publication date: Oct. 30, 2015

How Much is a Drug Worth? A Provocative Model Puts a Price on Benefit 

 

A matrix of therapies for non-small cell lung cancer generated by the PACE Continuous Innovation Indicators.

Source: Silvia Paddock/Rose Li and Associates and Jacqueline Ferguson/Lilly Oncology

 


 

 

Eli Lilly & Co. didn’t ask Dan Goldstein, an oncologist at the Winship Cancer Institute at Emory University, to price their drugs, but he volunteered his services anyway.

Indeed, Lilly Oncology is unlikely in the extreme to concur with the price he proposed for necitumumab, a front-line treatment for locally advanced or metastatic squamous non-small cell lung cancer.

Necitumumab, which at this writing is awaiting FDA approval, would be used in combination with a doublet treatment of gemcitabine and cisplatin. This Biologics License Application is all the more important because the treatment of squamous NSCLC hasn’t changed in over 15 years.

In a paper recently published in JAMA Oncology, Goldstein argued that the drug could be worth as little as $563 per month. For perspective, the average launch price for cancer agents is $12,000 a month.

Realistic or not, Goldstein’s paper, “Establishing a Value-Based Cost,” is the first to prospectively model drug prices based on clinical benefit.

At a glance, Goldstein’s model might appear similar to other value assessment tools that have been proposed by researchers and cancer organizations:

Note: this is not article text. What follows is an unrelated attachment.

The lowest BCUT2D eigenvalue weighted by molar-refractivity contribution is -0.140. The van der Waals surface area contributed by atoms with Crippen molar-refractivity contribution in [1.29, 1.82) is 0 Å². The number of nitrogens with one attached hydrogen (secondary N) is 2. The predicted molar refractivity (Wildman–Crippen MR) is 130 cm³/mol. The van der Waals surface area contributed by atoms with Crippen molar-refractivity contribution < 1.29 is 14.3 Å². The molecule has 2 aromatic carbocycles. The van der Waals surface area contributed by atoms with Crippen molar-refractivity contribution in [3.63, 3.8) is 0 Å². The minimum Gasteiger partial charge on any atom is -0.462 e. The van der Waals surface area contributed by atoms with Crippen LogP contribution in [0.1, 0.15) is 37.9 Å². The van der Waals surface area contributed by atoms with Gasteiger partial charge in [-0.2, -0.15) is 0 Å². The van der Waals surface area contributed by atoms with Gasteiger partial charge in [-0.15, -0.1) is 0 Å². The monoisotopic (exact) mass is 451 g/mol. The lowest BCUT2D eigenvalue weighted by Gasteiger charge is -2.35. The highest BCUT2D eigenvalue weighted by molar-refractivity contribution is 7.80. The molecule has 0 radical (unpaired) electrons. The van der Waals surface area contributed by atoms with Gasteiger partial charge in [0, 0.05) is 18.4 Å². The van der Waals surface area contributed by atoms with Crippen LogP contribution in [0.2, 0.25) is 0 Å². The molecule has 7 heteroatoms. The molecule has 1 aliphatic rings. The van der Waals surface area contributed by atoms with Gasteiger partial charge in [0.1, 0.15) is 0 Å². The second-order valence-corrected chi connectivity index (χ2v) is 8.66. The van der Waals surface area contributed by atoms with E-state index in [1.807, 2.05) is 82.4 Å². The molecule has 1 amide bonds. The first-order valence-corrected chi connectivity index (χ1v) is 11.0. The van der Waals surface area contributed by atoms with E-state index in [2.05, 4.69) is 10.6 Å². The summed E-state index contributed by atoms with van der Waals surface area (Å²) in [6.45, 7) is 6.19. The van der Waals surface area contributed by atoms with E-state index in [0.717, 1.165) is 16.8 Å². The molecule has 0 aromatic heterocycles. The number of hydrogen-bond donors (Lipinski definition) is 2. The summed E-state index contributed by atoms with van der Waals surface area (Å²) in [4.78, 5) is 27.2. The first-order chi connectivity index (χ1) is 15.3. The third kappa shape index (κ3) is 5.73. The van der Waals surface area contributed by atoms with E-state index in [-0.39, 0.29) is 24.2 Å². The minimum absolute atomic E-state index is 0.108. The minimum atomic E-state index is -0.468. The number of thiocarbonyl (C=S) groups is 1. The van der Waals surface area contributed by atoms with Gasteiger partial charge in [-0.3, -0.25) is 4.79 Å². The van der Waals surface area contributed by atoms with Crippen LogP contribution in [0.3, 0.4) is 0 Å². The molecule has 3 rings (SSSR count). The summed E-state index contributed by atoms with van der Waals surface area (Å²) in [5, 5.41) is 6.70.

• The American Society of Clinical Oncology’s value framework, published in June this year, quantifies clinical benefit, side effects and cost as components of value (The Cancer Letter, June 26).

• Peter Bach’s DrugAbacus, an online tool that allows users to assess the value of 54 cancer drugs that have received U.S. approval since 2001 (The Cancer Letter, June 19).

• The National Comprehensive Cancer Network’s Evidence Blocks, a visual representation of five key value measures that reflects the evolving standard of care for a given disease state (The Cancer Letter, Oct. 16).

These approaches use existing data on the components of value—efficacy, safety, quality of evidence, and affordability—to educate providers and patients. ASCO’s framework, DrugAbacus and NCCN Evidence Blocks incorporate cost analyses, but none suggest prices for drugs before they are approved.

Goldstein does just that. His model differs by solving the cost equation ahead of a drug’s launch using trial results.

However, Lilly Oncology officials aren’t persuaded. Goldstein’s preemptive cost estimates for necitumumab are deflated, they said to The Cancer Letter. “Had Dr. Goldstein chosen more real-world standard of care, that wouldn’t have been the conclusion of the study,” said Jax Ferguson, senior director of global oncology corporate affairs at Lilly Oncology.

Lilly Oncology earlier this year published its own value tool, called PACE Continuous Innovation Indicators. While the model doesn’t deal with cost, it aggregates oncology data in an effort to understand the evolution of value by visualizing progress in 12 disease types over 40 years.

A conversation with Lilly Oncology officials can be found here.

Goldstein’s study is a part of a larger movement to understand the value of drugs, pricing experts say.